Post Peak Rations

midlate lactation


Great start – keep pushing?

We’ve seen some spectacular milk production responses from fresh cows very early in their lactation this season. The benefits of integrated transition feeding programmes and average pasture covers have made it possible to achieve optimal dry matter intake (DMI) targets.

Herds consistently hitting 2.4-3.0kg milk solids daily, with compound feed rates of only 3-4kg per cow daily - within 30 days of calving - are proving that there are still gains to be made in sustainable milk solids production.

Beating post-peak decline

So now it’s late spring, the cows have peaked, mating is drawing to a close, you’ve conserved some silage and milk production has started it’s slow downhill trajectory. The decline in milk is due to a combination of factors, such as forage quality, hormonal adaptations, heat stress and fishing trips.

For many in the dairy industry, reaching the end of mating (artificial insemination) is often a pivot point at which supplementary feeding is turned off. But is this a good choice given the current milk payout? Is there a case to continue with supplementary feeds, or, even to consider increasing them? 

Tapping into autumn pay-outs

One of the variables that may influence us to keep pushing on with feed inputs during the late spring/summer months is the incentive of a high autumn milk solids payment. We know it’s easier to capitalise on this opportunity if the girls are still milking well in February. Any increase in the number of cows achieving 300 days of lactation (versus the national average of 270 days) means not only increased revenue, but an increase in the average payout received per kilogram of milk solids for the season.

Keeping production-friendly rations up

So what can we do with our rations to keep the girls firing through late spring/summer?

  • Maintain pasture quality as your first priority
  • Vegetative forages are more digestible than those that are mature/seeding, which means they provide more fermentable carbohydrates and metabolisable protein. This is the foundation level of milk production, so keep it vegetative!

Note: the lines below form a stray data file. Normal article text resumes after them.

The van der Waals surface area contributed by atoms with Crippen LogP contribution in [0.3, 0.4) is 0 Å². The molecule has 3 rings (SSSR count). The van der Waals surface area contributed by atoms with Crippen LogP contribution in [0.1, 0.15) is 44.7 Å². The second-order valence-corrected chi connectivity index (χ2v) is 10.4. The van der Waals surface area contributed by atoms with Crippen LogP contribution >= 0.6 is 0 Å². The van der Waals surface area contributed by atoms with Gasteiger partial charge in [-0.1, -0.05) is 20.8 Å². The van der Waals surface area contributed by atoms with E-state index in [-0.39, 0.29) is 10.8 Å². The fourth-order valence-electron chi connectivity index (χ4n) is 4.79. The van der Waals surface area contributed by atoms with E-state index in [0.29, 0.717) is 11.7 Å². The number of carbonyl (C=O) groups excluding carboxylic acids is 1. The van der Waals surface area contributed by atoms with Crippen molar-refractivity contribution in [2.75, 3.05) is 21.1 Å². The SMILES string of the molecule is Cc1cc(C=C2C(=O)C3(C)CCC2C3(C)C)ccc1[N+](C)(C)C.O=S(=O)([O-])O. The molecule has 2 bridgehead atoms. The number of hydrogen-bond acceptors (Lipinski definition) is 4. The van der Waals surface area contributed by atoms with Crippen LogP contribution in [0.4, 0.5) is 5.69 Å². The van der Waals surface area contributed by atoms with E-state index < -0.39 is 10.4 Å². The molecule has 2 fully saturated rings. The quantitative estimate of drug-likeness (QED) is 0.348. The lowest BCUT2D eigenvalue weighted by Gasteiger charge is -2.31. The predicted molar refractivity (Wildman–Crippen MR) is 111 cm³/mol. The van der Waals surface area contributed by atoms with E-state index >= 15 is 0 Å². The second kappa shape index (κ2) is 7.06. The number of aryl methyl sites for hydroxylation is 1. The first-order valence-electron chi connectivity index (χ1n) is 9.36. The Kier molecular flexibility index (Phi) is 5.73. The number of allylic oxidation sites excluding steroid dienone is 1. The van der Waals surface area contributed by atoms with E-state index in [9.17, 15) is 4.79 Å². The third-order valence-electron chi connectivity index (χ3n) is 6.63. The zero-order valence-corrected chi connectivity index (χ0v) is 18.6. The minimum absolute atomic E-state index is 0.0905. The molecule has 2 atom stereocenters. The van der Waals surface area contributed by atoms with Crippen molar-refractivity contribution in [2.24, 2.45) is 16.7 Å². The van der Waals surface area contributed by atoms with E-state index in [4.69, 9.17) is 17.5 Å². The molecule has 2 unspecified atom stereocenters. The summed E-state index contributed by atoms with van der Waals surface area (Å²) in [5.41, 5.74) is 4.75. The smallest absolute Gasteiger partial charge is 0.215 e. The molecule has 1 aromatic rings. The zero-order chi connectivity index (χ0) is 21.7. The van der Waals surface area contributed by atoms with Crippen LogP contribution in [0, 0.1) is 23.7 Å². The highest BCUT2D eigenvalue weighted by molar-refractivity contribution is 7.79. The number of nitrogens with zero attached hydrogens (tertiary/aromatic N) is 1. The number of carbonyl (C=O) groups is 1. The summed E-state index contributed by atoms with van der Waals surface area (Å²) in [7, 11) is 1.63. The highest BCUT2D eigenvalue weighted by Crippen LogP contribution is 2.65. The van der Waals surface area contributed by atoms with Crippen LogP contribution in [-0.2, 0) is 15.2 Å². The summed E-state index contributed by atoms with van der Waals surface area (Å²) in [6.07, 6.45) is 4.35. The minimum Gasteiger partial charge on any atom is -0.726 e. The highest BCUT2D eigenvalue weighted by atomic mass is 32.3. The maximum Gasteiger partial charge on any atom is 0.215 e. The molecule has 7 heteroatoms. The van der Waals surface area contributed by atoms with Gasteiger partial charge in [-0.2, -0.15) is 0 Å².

• Keep your girls cool as temperatures rise
  • Increased rates of respiration mean your cows will be burning blood glucose for thermo-regulation and maintenance. Remember any reduction in blood glucose means we make less lactose at the mammary gland and milk production will fall. Shade and sprinklers at the dairy are practical solutions.
  • Denature ryegrass toxins
  • If you have a history of perennial ryegrass toxicosis (PRGT) which is caused by the alkaloid toxins (endophyte) that naturally occur in pastures, incorporate a feed additive in your ration capable of denaturing the toxins that cause ryegrass staggers and severe heat stress. Note: clay based binders such as sodium bentonite are not effective against PRGT.
  • Cover off essential starches and proteins
  • Offer supplements that contain both rumen degradable and rumen escape starch, along with additional sources of metabolisable protein. Soybean, canola and cottonseed meals are the products of choice when the outcome you want is sustained milk solids production.

Success may be defined by the measure of difficulty you have drying your girls off this autumn. 

Talk to your Ingham Dairy Nutrition Specialist about a FREE post-peak nutrition plan to keep your autumn milk production flowing

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